Stop the stigma
Borderline Personality Disorder (BPD) is such a harsh definition of the condition I have. People mistake it with dissociative identity disorder (multiple personality disorder) all the time. I don’t know how many people have asked me, ‘how many personalities do you have?’ I look at them in awe as to how clueless some people are towards mental health.
Just to clarify, there is only one of me! BPD is a condition where the people process and regulate their emotions differently. They are in the process of calling it Emotionally Unstable Personality Disorder (EUPD), which is fractionally better than BPD but it still has the title Personality Disorder in it!
It manifests itself in your late teens and early twenties. It often stems from trauma. The majority of people who have it self-harm and attempt suicide. I can put my hand up high to those symptoms. What people see are the symptoms but few delve deep into the dark hole that is their mind and try to fix the child in those who have it. Schema therapy does that – it tries to fix you from the child up.
Of course self-harm and suicide are maladaptive coping modes but they come part and parcel with the condition. The idea is to tell the inner child that everything is ok, that the trauma that occurred is never going to happen again and that I am safe now.
Schema therapy tries to soothe the vulnerable child in us and develop the healthy adult. It also attempts to negotiate with the demanding critic and banish the punitive critic in us. Everyone has heard the terms fight, flight or freeze. These are ways in which schema therapy allows you to distinguish the different needs at the time. Not everyone has every one but the majority of people who have BPD can identify with most what I’m trying to describe.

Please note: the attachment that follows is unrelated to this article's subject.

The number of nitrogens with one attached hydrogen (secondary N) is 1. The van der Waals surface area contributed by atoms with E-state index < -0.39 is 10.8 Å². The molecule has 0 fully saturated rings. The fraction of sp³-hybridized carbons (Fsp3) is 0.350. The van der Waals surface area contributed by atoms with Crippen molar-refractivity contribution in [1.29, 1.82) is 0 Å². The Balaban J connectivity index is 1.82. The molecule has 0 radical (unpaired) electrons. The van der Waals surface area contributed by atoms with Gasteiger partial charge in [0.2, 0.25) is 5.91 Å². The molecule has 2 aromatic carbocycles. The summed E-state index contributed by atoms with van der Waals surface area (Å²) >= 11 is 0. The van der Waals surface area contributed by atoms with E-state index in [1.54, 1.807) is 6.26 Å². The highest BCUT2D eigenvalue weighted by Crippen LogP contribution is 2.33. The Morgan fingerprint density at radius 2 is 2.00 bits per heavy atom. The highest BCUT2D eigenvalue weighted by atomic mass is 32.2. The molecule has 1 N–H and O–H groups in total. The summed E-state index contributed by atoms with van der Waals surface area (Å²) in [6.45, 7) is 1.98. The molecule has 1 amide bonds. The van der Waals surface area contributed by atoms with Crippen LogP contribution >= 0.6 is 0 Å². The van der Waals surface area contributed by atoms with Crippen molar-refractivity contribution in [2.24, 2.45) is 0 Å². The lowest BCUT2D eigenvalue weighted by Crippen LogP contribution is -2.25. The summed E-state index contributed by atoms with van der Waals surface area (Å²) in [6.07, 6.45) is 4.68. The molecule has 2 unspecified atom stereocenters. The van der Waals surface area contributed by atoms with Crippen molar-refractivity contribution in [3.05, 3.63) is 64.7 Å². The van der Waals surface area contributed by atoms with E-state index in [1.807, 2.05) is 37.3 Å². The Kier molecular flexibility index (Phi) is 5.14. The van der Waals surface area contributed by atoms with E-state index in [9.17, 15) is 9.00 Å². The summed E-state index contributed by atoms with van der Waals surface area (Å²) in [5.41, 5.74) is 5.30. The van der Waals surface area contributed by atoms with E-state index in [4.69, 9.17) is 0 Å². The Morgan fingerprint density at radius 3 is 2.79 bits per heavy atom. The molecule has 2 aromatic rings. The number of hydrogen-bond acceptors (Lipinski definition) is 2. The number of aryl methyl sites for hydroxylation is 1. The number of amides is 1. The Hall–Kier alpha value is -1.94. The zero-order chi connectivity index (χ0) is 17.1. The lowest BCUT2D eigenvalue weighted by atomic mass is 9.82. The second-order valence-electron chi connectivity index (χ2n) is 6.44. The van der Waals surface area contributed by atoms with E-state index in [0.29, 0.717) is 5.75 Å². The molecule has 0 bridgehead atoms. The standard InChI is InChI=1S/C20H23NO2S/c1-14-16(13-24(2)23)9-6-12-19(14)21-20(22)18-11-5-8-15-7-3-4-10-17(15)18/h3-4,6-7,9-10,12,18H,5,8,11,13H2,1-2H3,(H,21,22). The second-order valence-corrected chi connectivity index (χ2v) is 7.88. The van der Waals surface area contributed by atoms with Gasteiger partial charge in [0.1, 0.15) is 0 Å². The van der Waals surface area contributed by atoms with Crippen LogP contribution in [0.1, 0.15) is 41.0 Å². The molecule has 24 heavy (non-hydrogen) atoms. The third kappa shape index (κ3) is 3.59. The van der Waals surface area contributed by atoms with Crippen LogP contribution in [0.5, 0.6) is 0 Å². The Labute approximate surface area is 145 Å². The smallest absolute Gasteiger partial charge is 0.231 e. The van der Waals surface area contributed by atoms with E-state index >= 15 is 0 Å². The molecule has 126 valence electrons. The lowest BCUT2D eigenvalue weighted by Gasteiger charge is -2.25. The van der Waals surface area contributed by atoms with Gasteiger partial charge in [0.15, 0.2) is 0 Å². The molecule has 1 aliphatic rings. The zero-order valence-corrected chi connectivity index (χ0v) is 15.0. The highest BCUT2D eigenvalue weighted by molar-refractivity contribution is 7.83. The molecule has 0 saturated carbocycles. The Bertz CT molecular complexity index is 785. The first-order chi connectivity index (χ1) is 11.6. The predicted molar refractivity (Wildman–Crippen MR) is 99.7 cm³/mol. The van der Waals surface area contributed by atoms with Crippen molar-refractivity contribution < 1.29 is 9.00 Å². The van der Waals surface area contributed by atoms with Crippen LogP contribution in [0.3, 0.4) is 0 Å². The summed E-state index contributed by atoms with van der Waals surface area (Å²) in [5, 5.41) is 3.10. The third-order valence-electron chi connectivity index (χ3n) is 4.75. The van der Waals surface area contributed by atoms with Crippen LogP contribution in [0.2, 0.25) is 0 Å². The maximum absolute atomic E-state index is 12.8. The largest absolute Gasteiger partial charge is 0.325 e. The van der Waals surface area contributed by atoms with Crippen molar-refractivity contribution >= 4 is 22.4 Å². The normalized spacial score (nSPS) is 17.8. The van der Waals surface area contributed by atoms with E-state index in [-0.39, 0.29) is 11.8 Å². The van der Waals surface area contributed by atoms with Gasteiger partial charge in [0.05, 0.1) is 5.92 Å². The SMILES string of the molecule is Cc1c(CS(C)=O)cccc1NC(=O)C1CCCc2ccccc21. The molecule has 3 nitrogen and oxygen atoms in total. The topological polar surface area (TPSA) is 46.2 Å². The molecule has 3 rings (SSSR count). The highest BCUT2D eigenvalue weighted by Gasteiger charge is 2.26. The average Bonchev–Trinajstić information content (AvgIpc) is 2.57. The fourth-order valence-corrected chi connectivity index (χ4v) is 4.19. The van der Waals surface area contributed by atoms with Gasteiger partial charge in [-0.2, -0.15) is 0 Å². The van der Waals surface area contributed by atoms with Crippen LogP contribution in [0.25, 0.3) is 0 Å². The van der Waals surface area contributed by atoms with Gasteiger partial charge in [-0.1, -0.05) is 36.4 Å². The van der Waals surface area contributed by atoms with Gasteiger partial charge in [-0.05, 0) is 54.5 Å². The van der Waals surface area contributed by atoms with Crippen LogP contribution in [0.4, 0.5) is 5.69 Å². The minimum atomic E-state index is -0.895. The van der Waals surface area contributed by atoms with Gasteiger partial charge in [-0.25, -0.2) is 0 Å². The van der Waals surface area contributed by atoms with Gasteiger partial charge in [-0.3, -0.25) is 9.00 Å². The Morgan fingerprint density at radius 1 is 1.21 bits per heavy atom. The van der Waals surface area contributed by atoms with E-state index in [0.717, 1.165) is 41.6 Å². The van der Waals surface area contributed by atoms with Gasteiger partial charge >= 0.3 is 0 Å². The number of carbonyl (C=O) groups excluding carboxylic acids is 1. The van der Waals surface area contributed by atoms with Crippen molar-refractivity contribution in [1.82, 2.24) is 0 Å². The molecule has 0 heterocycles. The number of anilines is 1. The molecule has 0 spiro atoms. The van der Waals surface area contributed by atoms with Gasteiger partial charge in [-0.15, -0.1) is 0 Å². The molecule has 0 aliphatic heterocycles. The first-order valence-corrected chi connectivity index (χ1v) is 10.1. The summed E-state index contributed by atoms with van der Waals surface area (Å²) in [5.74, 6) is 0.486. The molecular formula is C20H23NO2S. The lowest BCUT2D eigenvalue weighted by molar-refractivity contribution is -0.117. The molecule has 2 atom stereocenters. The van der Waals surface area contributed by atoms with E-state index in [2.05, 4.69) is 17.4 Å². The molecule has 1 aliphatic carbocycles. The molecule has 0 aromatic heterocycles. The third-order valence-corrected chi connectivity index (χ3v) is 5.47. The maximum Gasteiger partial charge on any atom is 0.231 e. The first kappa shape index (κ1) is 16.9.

I was diagnosed when I was 18 but my trauma started when I was 12 and lasted 8 years. I was seen to be on the severe side of the spectrum and was self-harming 5 and 6 times a day. Schema therapy had me doing that roughly twice a year until this year. I found this year particularly bad and have gone off the rails a bit.
I am writing this from a locked ward in a psychiatric hospital. I’m not saying that to frighten people, its not like I’m Jack Nicholson in One Flew Over the Coocoos Nest. I have my own room surrounded by my own things and even have my own bathroom. The health care assistants (HCA’s) are very good to me and bring me Lego to make for a display that is out in a corridor beside the main reception. People hear of psychiatric hospitals and think of them with dread in their minds. Its not like that at all. The stigma needs to be lifted so that people aren’t afraid to go and ask for help if they need it. I’m not only addressing this to people with BPD, I’m addressing it to the wide variety of conditions that are out there; OCD, depression, anxiety, psychosis…...and the list continues.
‘Scars tell you where you’ve been, but they do not predict where you’re going!’ That is a quote I like to carry with me everywhere. People can see physical illnesses. If you break your leg you’re going to be in a cast or a boot until it heals. Emotional scars are deeper and require professional help to mend. I’m one of the lucky ones. I have had, and continue to have, the opportunity to learn about my illness and why I feel what I feel. I know I need to work everyday to keep on top of it but you can’t do that without talking!
Please, I’m begging everyone out there with a mental health condition to say the one word that is the hardest to say yet its only four letters long – HELP!